The evidence for comparison of oxytocin and ergometrine is based on a systematic review conducted by the WHO (McDonald et al, 2004) of studies that compared ergometrine (or derivatives) and oxytocin, or ergometrine alone versus the fixed dose combination of ergometrine and oxytocin. For the outcomes related to blood loss and transfusion, the results of the trials do not show a difference between lower doses of oxytocin and the recommended dose of ergometrine. The fixed drug combination of oxytocin and ergometrine was associated with less use of additional uterotonics. The available comparisons are limited, but a major difference in the benefits of oxytocin and ergometrine appears unlikely.
The evidence for comparison of oxytocin and misoprostol is based on a systematic review conducted by the WHO (WHO, 2006) of studies that compared use of oxytocin and misoprostol for AMTSL. Blood loss of 1000 ml or more was increased with misoprostol when compared to oxytocin 10 IU IM; there was no statistically significant difference in the use of blood transfusion with misoprostol compared with oxytocin; but there was more use of additional uterotonics with misoprostol.
The stability of a drug is defined by how well it maintains active ingredient potency (and other measures such as pH) when stored over time. Two factors can influence the effectiveness of injectable uterotonic drugs: temperature and light. Of the injectable drugs, oxytocin is more stable than ergometrine (and the fixed drug combination of oxytocin and ergometrine) when exposed to heat and light (when cold/dark storage is not possible).
Oxytocin in the Uniject™ device is the first uterotonic drug to use time temperature indicators (TTI). TTIs, similar to vaccine vial monitors used in immunization programs, allow precise monitoring of cumulative temperature exposure. They assure quality and potency of the uterotonic drug at the time that the drug is administered. Use of the TTI does not increase stability or negate the need for cold chain, but allows some flexibility in the cold chain as providers will know if the oxytocin has been exposed to heat to a point where potency can no longer be guaranteed.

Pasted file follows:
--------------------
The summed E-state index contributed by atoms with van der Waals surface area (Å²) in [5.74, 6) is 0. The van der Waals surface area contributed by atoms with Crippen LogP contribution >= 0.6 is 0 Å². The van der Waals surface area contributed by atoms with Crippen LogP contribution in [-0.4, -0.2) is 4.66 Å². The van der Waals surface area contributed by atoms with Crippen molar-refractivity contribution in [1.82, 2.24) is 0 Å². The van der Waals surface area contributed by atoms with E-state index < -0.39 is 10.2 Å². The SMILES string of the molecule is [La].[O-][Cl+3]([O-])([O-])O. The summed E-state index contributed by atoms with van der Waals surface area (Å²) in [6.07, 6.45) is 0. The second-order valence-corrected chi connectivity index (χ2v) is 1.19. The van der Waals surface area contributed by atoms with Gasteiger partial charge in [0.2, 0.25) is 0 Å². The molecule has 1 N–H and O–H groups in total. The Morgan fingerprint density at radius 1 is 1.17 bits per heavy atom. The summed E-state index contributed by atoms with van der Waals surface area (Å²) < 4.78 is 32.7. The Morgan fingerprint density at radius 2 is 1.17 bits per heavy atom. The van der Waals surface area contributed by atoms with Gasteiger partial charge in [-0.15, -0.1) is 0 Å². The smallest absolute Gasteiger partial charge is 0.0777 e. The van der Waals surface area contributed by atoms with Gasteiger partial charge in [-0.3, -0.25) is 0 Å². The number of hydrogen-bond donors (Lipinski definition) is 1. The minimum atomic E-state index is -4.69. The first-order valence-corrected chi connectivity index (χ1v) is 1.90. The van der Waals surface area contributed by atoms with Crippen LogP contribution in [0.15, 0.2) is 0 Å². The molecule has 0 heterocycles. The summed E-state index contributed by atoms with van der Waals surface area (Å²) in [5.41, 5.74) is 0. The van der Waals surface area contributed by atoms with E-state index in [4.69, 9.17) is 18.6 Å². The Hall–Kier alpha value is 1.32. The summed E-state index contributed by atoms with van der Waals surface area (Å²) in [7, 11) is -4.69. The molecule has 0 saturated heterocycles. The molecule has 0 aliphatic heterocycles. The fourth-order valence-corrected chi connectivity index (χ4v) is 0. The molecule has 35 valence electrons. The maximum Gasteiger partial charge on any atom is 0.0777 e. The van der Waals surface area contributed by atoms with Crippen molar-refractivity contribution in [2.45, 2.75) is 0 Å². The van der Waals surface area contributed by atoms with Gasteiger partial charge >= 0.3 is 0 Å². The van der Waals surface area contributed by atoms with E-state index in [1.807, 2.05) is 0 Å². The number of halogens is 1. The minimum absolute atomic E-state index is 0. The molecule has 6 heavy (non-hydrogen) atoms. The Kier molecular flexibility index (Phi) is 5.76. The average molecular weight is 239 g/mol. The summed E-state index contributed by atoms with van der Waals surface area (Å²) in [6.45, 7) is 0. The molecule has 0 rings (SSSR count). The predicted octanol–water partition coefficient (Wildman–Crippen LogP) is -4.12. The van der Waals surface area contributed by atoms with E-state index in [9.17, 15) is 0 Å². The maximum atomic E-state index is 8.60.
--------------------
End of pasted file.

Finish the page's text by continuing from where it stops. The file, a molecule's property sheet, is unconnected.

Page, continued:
Misoprostol does not require special transport or storage requirements, though some manufacturers will recommend protecting the product from humidity.
The following table summarizes response time and length of action for the most commonly used uterotonic drugs. Of the injectable uterotonics, oxytocin acts the most rapidly, while ergometrine has the benefit of sustained action. The fixed drug combination of oxytocin and ergometrine combines the rapid action of oxytocin with the sustained action of ergometrine.
Oral misoprostol acts moderately quickly, within 3-5 minutes, and has a moderately long sustained action of 75 minutes.
Name of drug/preparation
Response time and length of action
A comparison of oxytocin versus the fixed drug combination (5 IU oxytocin + 0.5 mg ergometrine) showed a higher rate of adverse effects in women treated with the combination drug: nausea, vomiting, and high blood pressure. A lower rate of manual removal of placenta was seen in women treated with oxytocin. Overall, ergometrine alone or in combination with oxytocin is associated with more adverse effects, especially with regard to causing high blood pressure.
Misoprostol is associated with an increase in shivering, diarrhea, and temperature higher than 38°C.
Misoprostol and oxytocin have no known contraindications for use in the immediate postpartum period.
Doses higher than 1000 mcg of misoprostol are not recommended, which means that misoprostol may not be used for treatment of PPH if a 600 mcg dose was used for prevention.
Ergometrine (and the fixed drug combination of oxytocin and ergometrine) is contraindicated in women with a history of hypertension, heart disease, pre-eclampsia, or eclampsia.
Requirements for administration of an uterotonic drug
Administering injectable uterotonic drugs will require:
- a health worker authorized and trained to perform injections
- consumables and supplies to ensure adequate infection prevention measures
- consumables and supplies to ensure injection safety, including disposable needles and syringes
- cold chain
Administering any uterotonic will require
- a health worker authorized and trained to provide the drug;
- a health worker who understands the timing and dose of the drug;
- a health worked trained to recognize and manage side effects of the drugs;
- application of manufacturer-specific storage recommendations.
- Hogerzeil HV, Walker GJ (4) Instability of (methyl)ergometrine in tropical climates: an overview. Eur.J.Obstet.Gynecol.Reprod.Biol. 1996;69:25-9.
- Management Sciences for Health & World Health Organization (14) International Drug Price Indicator 2005 Edition. 2006
- McDonald S, Abbott JM, Higgins SP. Prophylactic ergometrine-oxytocin versus oxytocin for the third stage of labour. Cochrane Database of Systematic Reviews. 2004;1:CD000201.
- POPPHI. Selection of uterotonic drugs in tropical climates. Seattle: PATH; 2008.
- World Health Organization (WHO) Department of Making Pregnancy Safer. WHO Recommendations for the prevention of postpartum haemorrhage. WHO: Geneva; 2006.